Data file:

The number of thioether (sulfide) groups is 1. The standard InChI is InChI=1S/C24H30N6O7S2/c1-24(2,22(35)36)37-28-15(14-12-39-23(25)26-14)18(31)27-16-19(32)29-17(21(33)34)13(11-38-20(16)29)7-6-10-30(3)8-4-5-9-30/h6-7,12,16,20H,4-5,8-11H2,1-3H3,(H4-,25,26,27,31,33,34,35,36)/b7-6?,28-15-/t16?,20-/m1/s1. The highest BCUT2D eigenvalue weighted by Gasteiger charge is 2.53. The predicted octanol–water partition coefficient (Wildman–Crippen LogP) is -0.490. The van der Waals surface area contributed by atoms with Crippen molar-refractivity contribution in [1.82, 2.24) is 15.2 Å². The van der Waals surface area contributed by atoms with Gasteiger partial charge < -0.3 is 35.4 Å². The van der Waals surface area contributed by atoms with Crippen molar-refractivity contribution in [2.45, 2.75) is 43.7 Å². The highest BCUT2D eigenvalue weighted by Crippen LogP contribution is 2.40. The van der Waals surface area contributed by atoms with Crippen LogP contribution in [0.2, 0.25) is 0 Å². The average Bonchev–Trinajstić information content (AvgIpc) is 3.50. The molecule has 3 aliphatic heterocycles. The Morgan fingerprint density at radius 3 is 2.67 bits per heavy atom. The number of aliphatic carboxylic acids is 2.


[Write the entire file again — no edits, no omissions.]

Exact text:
The number of thioether (sulfide) groups is 1. The standard InChI is InChI=1S/C24H30N6O7S2/c1-24(2,22(35)36)37-28-15(14-12-39-23(25)26-14)18(31)27-16-19(32)29-17(21(33)34)13(11-38-20(16)29)7-6-10-30(3)8-4-5-9-30/h6-7,12,16,20H,4-5,8-11H2,1-3H3,(H4-,25,26,27,31,33,34,35,36)/b7-6?,28-15-/t16?,20-/m1/s1. The highest BCUT2D eigenvalue weighted by Gasteiger charge is 2.53. The predicted octanol–water partition coefficient (Wildman–Crippen LogP) is -0.490. The van der Waals surface area contributed by atoms with Crippen molar-refractivity contribution in [1.82, 2.24) is 15.2 Å². The van der Waals surface area contributed by atoms with Gasteiger partial charge < -0.3 is 35.4 Å². The van der Waals surface area contributed by atoms with Crippen molar-refractivity contribution in [2.45, 2.75) is 43.7 Å². The highest BCUT2D eigenvalue weighted by Crippen LogP contribution is 2.40. The van der Waals surface area contributed by atoms with Crippen LogP contribution in [0.2, 0.25) is 0 Å². The average Bonchev–Trinajstić information content (AvgIpc) is 3.50. The molecule has 3 aliphatic heterocycles. The Morgan fingerprint density at radius 3 is 2.67 bits per heavy atom. The number of aliphatic carboxylic acids is 2.